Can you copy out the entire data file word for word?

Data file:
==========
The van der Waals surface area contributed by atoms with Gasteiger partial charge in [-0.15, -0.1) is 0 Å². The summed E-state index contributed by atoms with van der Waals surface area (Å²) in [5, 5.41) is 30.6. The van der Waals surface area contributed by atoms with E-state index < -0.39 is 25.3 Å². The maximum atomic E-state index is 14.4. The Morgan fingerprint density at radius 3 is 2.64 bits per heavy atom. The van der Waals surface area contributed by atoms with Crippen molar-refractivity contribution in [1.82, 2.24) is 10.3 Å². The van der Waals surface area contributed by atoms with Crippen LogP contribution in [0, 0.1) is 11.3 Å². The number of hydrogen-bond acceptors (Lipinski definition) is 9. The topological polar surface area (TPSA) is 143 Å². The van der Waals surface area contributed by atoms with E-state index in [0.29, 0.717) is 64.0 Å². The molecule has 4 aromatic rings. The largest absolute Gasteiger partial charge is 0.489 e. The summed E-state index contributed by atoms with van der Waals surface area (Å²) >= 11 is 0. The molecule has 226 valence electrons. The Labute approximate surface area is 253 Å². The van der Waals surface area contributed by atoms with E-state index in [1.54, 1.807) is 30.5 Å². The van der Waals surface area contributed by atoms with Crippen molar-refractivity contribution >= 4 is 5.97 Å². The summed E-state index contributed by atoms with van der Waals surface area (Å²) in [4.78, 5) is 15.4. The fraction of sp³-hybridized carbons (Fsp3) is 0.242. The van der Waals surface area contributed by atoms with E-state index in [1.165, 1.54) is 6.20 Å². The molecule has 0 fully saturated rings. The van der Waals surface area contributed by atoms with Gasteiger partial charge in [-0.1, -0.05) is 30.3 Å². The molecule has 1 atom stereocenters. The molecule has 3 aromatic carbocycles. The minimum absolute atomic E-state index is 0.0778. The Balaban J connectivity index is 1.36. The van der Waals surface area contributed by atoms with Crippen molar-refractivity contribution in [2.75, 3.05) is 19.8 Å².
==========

The van der Waals surface area contributed by atoms with Gasteiger partial charge in [-0.15, -0.1) is 0 Å². The summed E-state index contributed by atoms with van der Waals surface area (Å²) in [5, 5.41) is 30.6. The van der Waals surface area contributed by atoms with E-state index < -0.39 is 25.3 Å². The maximum atomic E-state index is 14.4. The Morgan fingerprint density at radius 3 is 2.64 bits per heavy atom. The van der Waals surface area contributed by atoms with Crippen molar-refractivity contribution in [1.82, 2.24) is 10.3 Å². The van der Waals surface area contributed by atoms with Crippen LogP contribution in [0, 0.1) is 11.3 Å². The number of hydrogen-bond acceptors (Lipinski definition) is 9. The topological polar surface area (TPSA) is 143 Å². The van der Waals surface area contributed by atoms with E-state index in [0.29, 0.717) is 64.0 Å². The molecule has 4 aromatic rings. The largest absolute Gasteiger partial charge is 0.489 e. The summed E-state index contributed by atoms with van der Waals surface area (Å²) >= 11 is 0. The molecule has 226 valence electrons. The Labute approximate surface area is 253 Å². The van der Waals surface area contributed by atoms with E-state index in [1.54, 1.807) is 30.5 Å². The van der Waals surface area contributed by atoms with Crippen molar-refractivity contribution >= 4 is 5.97 Å². The summed E-state index contributed by atoms with van der Waals surface area (Å²) in [4.78, 5) is 15.4. The fraction of sp³-hybridized carbons (Fsp3) is 0.242. The van der Waals surface area contributed by atoms with E-state index in [1.165, 1.54) is 6.20 Å². The molecule has 0 fully saturated rings. The van der Waals surface area contributed by atoms with Gasteiger partial charge in [-0.1, -0.05) is 30.3 Å². The molecule has 1 atom stereocenters. The molecule has 3 aromatic carbocycles. The minimum absolute atomic E-state index is 0.0778. The Balaban J connectivity index is 1.36. The van der Waals surface area contributed by atoms with Crippen molar-refractivity contribution in [2.75, 3.05) is 19.8 Å².